‘Change agents’ teach big lessons

By Meredith Stoner

As a Jewish participant in the Cultural Leadership program, the April retreat about Civil Rights and Social Justice was such an educational experience, enlightening us to be cognizant of whose shoulders we are standing on in our missions to bring about social change in our communities. After a Friday evening of experiencing the intense struggles faced when trying to rise above classism, and feeling motivated by the young people of Birmingham’s perseverance in the Children’s March of 1963, we were ready to open our eyes and ears to hear first-hand accounts from change agents in St. Louis. They noticed a problem, grabbed an ally or two, rolled up their sleeves, and got to work (the mantra of Cultural Leadership).

Our panel of change agents included Father Marek Bozek of St. Stanislaus Polish Catholic Church, Rabbi Susan Talve of Central Reform Congregation, Ms. Frankie Freeman, Mr. Percy Green, and Mr. Eric Vickers. We divided into groups diverse in gender, race, and religion, and interviewed them about their lives’ work towards social justice.

My group interviewed Father Bozek, and learned that he emigrated from Poland to become a priest in the United States. Although his church is currently involved in a struggle with the Archbishop for the title of the parish, the congregation continues to worship and in fact has more than tripled since his arrival. Father Bozek’s church is accepting of all people living all lifestyles who wish to find a connection to God. He reminded us to not focus so obstinately on the literal prose of the religious texts, and instead look for the true messages. He left us with an inspirational quote of his belief that “it’s not whom do you love, but do you love?”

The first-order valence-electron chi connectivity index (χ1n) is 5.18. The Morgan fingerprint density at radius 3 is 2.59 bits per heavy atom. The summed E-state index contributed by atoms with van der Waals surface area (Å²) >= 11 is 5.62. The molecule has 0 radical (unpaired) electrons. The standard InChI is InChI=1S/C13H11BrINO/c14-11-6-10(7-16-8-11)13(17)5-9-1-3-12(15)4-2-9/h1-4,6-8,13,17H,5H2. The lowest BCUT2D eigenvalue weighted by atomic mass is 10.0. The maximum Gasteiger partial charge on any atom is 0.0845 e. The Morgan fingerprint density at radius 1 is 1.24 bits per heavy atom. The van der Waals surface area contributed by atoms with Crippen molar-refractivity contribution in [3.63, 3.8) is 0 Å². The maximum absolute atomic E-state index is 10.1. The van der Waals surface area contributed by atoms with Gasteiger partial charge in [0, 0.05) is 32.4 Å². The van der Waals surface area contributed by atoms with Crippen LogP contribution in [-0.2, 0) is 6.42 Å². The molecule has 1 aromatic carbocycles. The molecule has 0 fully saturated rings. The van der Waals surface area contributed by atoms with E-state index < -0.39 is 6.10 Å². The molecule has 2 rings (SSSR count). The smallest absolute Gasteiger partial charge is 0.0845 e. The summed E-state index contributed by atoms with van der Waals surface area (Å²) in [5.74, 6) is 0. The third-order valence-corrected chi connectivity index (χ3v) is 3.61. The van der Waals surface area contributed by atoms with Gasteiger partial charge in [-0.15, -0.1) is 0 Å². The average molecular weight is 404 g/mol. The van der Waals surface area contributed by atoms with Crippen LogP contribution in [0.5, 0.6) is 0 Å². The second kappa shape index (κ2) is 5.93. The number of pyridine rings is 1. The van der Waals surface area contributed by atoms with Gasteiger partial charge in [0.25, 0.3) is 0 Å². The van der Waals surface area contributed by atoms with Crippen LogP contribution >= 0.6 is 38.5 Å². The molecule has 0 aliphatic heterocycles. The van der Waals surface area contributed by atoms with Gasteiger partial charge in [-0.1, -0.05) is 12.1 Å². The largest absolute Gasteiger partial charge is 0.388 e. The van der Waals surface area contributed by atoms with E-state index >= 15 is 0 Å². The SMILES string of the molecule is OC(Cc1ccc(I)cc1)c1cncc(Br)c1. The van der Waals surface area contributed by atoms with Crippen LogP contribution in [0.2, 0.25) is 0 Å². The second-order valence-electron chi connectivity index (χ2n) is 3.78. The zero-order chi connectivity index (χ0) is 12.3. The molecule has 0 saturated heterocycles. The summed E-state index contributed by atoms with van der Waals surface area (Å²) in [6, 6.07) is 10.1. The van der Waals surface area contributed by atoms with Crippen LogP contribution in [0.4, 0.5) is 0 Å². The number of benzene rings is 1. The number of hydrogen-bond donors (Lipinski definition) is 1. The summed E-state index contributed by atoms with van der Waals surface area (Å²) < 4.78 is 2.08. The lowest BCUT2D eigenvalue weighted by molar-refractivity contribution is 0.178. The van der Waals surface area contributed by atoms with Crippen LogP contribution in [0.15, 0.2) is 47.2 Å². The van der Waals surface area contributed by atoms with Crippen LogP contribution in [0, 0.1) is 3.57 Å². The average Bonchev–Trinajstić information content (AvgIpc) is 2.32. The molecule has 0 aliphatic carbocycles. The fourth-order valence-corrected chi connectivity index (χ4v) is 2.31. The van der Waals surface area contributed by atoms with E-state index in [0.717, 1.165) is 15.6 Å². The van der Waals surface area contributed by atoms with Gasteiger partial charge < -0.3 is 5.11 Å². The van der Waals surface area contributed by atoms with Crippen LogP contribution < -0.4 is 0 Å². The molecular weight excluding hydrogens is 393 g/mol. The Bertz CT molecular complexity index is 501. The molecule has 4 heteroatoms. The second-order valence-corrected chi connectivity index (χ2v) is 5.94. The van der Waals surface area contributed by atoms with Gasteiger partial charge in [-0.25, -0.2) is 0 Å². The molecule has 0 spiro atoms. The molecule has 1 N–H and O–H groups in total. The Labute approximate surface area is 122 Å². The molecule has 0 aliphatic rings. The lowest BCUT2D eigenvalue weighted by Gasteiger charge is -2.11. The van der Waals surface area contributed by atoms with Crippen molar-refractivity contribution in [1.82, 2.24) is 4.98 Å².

Percy Green educated us about the profit to be made from racism in our society, and that if we truly wish to recognize and resolve the problems that stem from this -ism, we must eliminate the profit that is made economically, politically, and socially. Mr. Green peacefully protested racism in the workforce by climbing the St. Louis Arch in July 1960, which resulted in the addition of Title VII to the Civil Rights Act. This new law prohibits racial discrimination in employment. Mr. Green urged us to question authority in order to see what is being asked of us, and then to apply the information to our lives.

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Ms. Frankie Freeman, a civil rights lawyer, described to us the barriers facing her as an African-American female change agent.

Along with many other notable achievements, Ms. Freeman was nominated by President John F. Kennedy as a Civil Rights Commissioner.

Ms. Freeman advised us that as change agents, it is important that we “do [our] homework, get [our] facts, check out [our] facts, and check out [our] traps.”

Next, Rabbi Susan Talve, my own rabbi at Central Reform Congregation, shared her story of hosting the ordination of two women priests. Although she received many letters from outraged people around the world about her decision to host the ceremony, many others thanked her for supporting women’s abilities to succeed at the same occupations as men. Rabbi Talve reminded us that “you can’t fix everything, but everyone can fix something.”

Finally, Mr. Eric Vickers spoke about being an activist for equality in St. Louis. He organized a non-violent group protest that successfully blockaded highway I-70 in 1999, due to alleged prejudice against hiring minorities in the construction industry. Also, after converting to Islam, he met with President George W. Bush about the treatment of Muslims in America after 9/11. He reminded us that as young change agents, we cannot always trust the government to see and solve the problems we experience in our communities.

Although only one of our change agents on the panel was Jewish, as am I, it was very valuable to see that any injustice we encounter in any situation can be confronted if we find allies to help us change what isn’t right.

I felt very inspired by the fervent determination these five change agents demonstrated, and became motivated to look critically at things to which I may have been apathetic before. I was reassured that with the encouraging words and actions of these past change agents to inspire and guide us us, that our generation has the knowledge and tools to challenge injustice in our communities and the world.

Meredith Stoner is a junior at John Burroughs High School.